A quick guide to Website Optimizer usage

Every site owner wants his or her ads to do well. To measure the level of success against your expectations, you mostly make use of click & conversion tracking for an insight into the site users’ behavior pattern on your different pages. If they are accessing your pages, and you are still not getting the desired conversion results you seek, what are the steps that you need to take?

It’s high time to make marked improvements to your website. In this endeavor of yours, Website Optimizer can come in handy. Here’s how it can be of help:

  1. It’s a tool that can greatly help you enhance the effectiveness of your business site. This is highly critical to assure a decent return on your investment (ROI).
  2. By letting you test different versions of the content types on your site and its pages, you are in a position to decide what will best hold the users’ attention and lead them to actively convert on your website.
  3. The Website Optimizer tests the different content versions on your live business site to find out the best possible way to higher conversions with your original content and its variations you want to try out.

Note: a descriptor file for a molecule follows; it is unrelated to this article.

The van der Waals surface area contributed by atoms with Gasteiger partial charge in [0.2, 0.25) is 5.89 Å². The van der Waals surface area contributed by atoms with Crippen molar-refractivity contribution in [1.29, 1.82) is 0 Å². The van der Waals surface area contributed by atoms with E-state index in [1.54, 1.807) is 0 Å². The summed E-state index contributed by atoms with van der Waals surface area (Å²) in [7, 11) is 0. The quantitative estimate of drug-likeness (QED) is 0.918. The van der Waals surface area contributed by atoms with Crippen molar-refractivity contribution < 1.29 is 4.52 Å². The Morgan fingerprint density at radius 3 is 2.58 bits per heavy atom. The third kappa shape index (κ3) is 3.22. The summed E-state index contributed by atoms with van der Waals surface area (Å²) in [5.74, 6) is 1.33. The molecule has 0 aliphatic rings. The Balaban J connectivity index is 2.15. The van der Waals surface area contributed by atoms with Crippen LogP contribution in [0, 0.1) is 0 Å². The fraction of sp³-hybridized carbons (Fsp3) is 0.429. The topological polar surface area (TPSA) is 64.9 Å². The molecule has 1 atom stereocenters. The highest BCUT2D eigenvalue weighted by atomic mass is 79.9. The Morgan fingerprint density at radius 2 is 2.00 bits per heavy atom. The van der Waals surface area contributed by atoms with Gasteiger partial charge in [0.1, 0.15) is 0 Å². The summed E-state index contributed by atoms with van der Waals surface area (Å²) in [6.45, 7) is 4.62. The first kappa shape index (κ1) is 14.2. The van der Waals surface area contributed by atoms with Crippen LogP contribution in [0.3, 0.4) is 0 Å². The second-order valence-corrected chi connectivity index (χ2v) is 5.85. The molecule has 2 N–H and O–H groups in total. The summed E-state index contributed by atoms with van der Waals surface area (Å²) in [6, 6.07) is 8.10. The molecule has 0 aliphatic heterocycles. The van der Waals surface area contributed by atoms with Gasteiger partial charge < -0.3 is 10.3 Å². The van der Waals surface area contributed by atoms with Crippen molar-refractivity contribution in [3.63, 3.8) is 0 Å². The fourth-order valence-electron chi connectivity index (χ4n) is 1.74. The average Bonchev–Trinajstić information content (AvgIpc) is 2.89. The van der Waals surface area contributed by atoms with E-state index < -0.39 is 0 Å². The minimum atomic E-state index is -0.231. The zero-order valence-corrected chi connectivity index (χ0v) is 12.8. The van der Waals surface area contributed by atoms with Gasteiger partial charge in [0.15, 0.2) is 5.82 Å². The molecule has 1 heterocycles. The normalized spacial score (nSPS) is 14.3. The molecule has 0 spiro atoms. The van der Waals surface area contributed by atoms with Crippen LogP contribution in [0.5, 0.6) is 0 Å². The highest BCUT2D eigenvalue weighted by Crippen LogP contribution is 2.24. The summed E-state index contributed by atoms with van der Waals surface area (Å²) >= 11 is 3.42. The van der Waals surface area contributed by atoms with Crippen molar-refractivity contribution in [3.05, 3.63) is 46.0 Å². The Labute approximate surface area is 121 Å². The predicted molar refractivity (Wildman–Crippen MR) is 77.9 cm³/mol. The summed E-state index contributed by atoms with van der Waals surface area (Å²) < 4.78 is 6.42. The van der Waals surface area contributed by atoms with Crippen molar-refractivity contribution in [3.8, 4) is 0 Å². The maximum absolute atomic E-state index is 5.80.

Experiments to enhance your site’s conversion rates

An experiment in context of your broader site traffic pattern by using those variations helps to check the effect each variation has on your site’s conversion rates. The findings can help you establish the plan to your site’s modifications.

In factorial experiments, multiple factors like headline, image, etc with multiple choices for each of them such as headline1, headline2 etc  are simultaneously tested (as against to A/B experiments). One would learn from a factorial experiment about each combination of the available or given choices. If you for instance, had two page sections (say, headline and image) with each having 2 variations, you would know about all the 4 possible combinations. These experiments are designed to limit the number of combinations, so they won’t need as much traffic volume, while they are tested,.

The benefit of cutting down the combinations might come at the cost of reducing the end result possibilities from the experiment. Testing only a fraction of the possible combinations won’t let you to grasp interactions between factors like whether a particular headline does influences the performance of a particular image. The cost factor plays a role in producing the number of combinations.

A website experiment though, can employ a full factorial design. It can deduce the same conclusions with exactly the same number of impressions as a fractional design. An increased number of impressions can allow the full factorial design to provide deeper conclusions. A full factorial design allows you to understand interactions among factors often ignored by fractional designs.